Insider Weekly: Summer’s going to be great – New York Times’ Carolyn Ryan – Modern Health cofounder breakup

Hello everyone!

Welcome to this weekly roundup of stories from Insider’s Business co-Editor in Chief Matt Turner. Subscribe here to get this newsletter in your inbox every Sunday.

What we’re going over today:


summer pandemic in the US 2x1

Hello!

Kicking things off today on a positive note. It’s been a rough year, but health experts are feeling unusually optimistic about this summer. We spoke with 18 doctors and scientists – many of whom told us they plan to travel, see family and even go to the movies.

Here’s what experts want you to know about this pandemic summer.

But before we go on, let’s take a look at the latest headlines:

And with that, let’s get into some of our top reads of the week.



The most powerful woman in The New York Times newsroom 

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Carolyn Ryan on “Meet the Press” in 2014

From Steven Perlberg:

Carolyn Ryan was at Gracie Mansion in 2010 for a holiday dinner when she and Michael Barbaro, who was covering City Hall for The New York Times, greeted then-Mayor Michael Bloomberg.

“Mayor, you of course know Michael Barbaro and his byline,” introduced Bloomberg’s former press secretary, Stu Loeser, who recalled the exchange to Insider. “This is his editor, Carolyn Ryan, who you know from other people’s bylines.”

Then, as now, Ryan is one of the most influential figures inside The New York Times – a polarizing, hard-driving deputy managing editor now supervising the organization’s most fraught topic: newsroom culture.

Read the full story here.

Also read:


How IBM decides which employees can do their jobs from home

IBM CHRO Nickle LaMoreaux
Nickle LaMoreaux is IBM’s chief human resources officer.

From Shana Lebowitz:

Nickle LaMoreaux became IBM’s HR chief smack in the middle of a global pandemic.

After 20 years climbing the ranks at IBM, LaMoreaux was promoted to chief human resources officer in September. A few months in, she’s considering what the pandemic has taught her about the future of work. More specifically: Is the hybrid work model, with some people in the office and some people remote, sustainable?

… LaMoreaux has started “dissecting” work, trying to figure out exactly which tasks can be done remotely and which probably can’t. It comes down to three questions, she said: What is best done in the office? For whom? And how often?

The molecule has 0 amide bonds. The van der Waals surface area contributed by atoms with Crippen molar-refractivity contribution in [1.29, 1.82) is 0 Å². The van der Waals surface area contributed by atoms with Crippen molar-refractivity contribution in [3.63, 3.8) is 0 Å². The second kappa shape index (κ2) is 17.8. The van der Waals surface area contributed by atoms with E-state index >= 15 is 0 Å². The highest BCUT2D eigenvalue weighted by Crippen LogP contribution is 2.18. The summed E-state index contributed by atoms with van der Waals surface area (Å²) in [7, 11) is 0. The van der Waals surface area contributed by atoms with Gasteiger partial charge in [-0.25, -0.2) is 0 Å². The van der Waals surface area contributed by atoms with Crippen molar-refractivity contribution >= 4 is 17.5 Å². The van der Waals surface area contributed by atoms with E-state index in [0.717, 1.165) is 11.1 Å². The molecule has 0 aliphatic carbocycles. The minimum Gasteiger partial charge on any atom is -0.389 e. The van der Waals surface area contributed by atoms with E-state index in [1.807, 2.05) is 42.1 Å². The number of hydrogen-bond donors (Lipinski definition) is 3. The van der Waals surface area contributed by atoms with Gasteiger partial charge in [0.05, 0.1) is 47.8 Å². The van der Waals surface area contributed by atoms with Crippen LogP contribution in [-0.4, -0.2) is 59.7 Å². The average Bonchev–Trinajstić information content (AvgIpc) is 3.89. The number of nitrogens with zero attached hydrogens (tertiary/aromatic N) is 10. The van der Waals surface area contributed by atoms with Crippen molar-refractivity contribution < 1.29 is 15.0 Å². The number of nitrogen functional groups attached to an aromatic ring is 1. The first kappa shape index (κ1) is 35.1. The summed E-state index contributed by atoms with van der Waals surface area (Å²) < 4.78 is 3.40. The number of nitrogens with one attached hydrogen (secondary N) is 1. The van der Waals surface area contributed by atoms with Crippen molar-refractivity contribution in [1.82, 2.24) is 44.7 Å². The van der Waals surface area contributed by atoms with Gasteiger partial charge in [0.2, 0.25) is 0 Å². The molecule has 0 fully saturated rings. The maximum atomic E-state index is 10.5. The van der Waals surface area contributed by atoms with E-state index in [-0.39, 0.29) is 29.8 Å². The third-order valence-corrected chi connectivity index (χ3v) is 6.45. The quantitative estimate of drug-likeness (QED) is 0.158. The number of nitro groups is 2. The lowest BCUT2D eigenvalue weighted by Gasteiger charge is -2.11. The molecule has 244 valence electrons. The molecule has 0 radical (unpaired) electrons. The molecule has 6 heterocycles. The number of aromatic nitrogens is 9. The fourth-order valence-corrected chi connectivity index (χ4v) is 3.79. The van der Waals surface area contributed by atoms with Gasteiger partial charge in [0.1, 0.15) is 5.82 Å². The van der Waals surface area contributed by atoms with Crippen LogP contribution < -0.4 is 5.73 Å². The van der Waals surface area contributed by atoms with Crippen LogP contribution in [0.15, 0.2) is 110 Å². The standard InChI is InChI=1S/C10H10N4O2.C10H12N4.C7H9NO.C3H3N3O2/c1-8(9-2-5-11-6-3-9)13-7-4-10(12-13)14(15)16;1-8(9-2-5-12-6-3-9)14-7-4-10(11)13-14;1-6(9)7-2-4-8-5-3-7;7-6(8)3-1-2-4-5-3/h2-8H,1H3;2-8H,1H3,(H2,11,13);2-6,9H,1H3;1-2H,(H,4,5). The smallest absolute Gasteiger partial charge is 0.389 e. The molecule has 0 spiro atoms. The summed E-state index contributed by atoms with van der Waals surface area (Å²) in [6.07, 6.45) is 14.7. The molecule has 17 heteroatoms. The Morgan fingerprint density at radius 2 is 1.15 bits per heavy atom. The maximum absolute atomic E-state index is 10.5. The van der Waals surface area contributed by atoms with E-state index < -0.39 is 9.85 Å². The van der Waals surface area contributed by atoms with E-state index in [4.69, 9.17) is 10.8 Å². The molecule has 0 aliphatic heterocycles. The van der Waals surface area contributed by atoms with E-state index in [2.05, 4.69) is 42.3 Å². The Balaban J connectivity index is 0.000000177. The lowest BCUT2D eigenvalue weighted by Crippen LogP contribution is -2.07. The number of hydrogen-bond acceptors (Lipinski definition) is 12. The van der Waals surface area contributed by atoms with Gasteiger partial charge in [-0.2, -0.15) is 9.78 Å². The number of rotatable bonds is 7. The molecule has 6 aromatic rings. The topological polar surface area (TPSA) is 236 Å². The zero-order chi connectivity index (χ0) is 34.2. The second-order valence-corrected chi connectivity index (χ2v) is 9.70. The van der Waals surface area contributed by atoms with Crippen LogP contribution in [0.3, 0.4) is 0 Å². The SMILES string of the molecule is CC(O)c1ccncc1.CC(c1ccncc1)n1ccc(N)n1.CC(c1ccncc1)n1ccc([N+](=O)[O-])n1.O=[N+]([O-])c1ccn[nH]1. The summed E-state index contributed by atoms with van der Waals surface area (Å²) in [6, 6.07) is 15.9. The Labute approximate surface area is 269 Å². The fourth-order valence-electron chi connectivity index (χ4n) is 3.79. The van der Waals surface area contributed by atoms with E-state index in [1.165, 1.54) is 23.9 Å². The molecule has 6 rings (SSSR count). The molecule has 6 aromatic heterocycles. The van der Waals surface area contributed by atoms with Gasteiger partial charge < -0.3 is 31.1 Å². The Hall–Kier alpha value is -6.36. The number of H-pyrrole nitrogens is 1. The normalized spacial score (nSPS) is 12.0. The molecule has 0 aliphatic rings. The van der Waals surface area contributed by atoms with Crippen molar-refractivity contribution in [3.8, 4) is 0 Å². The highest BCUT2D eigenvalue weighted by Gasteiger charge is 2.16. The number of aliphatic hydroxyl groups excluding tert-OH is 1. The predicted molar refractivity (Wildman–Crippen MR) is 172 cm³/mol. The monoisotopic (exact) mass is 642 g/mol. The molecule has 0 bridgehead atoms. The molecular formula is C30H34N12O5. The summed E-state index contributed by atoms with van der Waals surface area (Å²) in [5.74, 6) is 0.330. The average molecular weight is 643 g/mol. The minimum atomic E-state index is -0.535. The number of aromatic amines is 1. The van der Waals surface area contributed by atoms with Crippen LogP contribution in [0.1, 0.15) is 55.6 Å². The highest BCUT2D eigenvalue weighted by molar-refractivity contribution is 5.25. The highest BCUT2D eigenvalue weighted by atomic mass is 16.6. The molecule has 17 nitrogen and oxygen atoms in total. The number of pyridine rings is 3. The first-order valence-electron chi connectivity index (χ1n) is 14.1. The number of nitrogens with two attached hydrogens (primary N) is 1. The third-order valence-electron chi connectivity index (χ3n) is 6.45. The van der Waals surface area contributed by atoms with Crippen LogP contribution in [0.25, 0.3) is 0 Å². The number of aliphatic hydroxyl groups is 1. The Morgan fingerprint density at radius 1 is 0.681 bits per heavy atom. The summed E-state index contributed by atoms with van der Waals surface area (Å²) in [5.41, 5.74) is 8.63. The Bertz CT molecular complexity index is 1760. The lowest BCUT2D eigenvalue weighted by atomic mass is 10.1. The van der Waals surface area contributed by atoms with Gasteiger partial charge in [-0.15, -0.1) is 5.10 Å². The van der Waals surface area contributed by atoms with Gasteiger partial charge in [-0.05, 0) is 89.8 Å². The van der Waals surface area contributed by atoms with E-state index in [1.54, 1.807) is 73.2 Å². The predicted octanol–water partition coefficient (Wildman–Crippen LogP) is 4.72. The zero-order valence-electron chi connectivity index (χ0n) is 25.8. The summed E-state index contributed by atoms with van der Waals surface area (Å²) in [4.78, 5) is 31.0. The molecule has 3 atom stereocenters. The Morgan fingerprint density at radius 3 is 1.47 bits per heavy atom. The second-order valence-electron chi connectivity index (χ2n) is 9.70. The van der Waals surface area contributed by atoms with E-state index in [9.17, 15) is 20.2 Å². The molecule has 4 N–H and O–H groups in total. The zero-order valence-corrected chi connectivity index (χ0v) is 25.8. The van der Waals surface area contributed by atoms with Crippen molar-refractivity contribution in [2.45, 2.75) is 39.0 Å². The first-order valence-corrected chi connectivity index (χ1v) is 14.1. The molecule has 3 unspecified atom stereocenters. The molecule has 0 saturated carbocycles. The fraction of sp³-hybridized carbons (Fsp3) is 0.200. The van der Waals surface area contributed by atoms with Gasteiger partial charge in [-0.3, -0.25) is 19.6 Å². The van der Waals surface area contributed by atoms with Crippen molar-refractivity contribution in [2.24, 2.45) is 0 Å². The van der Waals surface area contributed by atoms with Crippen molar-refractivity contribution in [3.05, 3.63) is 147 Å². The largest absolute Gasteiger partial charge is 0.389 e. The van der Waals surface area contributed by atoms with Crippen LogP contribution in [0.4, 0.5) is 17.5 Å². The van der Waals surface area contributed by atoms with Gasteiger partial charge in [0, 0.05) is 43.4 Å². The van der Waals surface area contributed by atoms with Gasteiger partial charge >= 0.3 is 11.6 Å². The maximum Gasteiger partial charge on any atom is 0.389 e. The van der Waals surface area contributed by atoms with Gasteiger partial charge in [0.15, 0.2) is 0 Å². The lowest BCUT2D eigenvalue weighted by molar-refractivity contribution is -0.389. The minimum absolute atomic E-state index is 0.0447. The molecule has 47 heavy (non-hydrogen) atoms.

Read the full story here.

Also read:


How the relationship between Modern Health’s founders died

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From Melia Russell:

In September 2019, Erica Johnson was called into a meeting at Kleiner Perkins. Inside, Mamoon Hamid booked a conference room and prepared to have an uncomfortable conversation.

Hamid is one of Kleiner’s partners and was the only outside board member in Johnson’s mental-health startup, Modern Health.  

That day, he found himself wedged between Johnson and her business partner, Alyson Watson. The young cofounders had been drifting apart for months, and their disagreements had begun to threaten the promising but fledgling 2-year-old startup.

Read the full story here.

Also read:


ICYMI: The 125 people and institutions responsible for Trump’s rise to power

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President Donald Trump addresses guests at Joint Base Andrews in Maryland on January 20, 2021.

Donald Trump’s unprecedented presidency didn’t happen without help.

Which brings us to this Insider project. No president has been like Trump. He broke norms. He tested the Constitution. He got impeached – twice. It was a whirlwind unlike anything in US history, hence our attempt to build a searchable database to better understand the people and organizations that helped make Trump Trump.

Read the full story here.


Lastly, don’t forget to check out Morning Brew – the A.M. newsletter that makes reading the news actually enjoyable.

Here are some headlines you might have missed last week.

– Matt


Goldman Sachs says these are the top 15 SPACs hedge funds are betting on right now, as roughly 5 go public each trading day

How Roark Capital’s Neal Aronson won over franchisees to build a $54 billion fast-food juggernaut with brands like Arby’s, Jamba, and Dunkin’

Meet the Stripe mafia: These 14 former employees are raising millions for their own startups, from climate tech to a Slack competitor

Read the pitch deck 2 founders used to land $59 million to help barbershops run their sales and bookings more smoothly

We asked Europe’s biggest tech investors to pick the disruptive insurance startups they think will blow up in 2021. Here are the 26 they chose.

New York is pushing to legalize marijuana. Here are the prime acquisition targets and the types of deals you can expect.

Meet the 12 execs revolutionizing Dollar General, the Walmart of dollar stores, as it expands into fresh grocery and taps into a more affluent customer base

Read the original article on Business Insider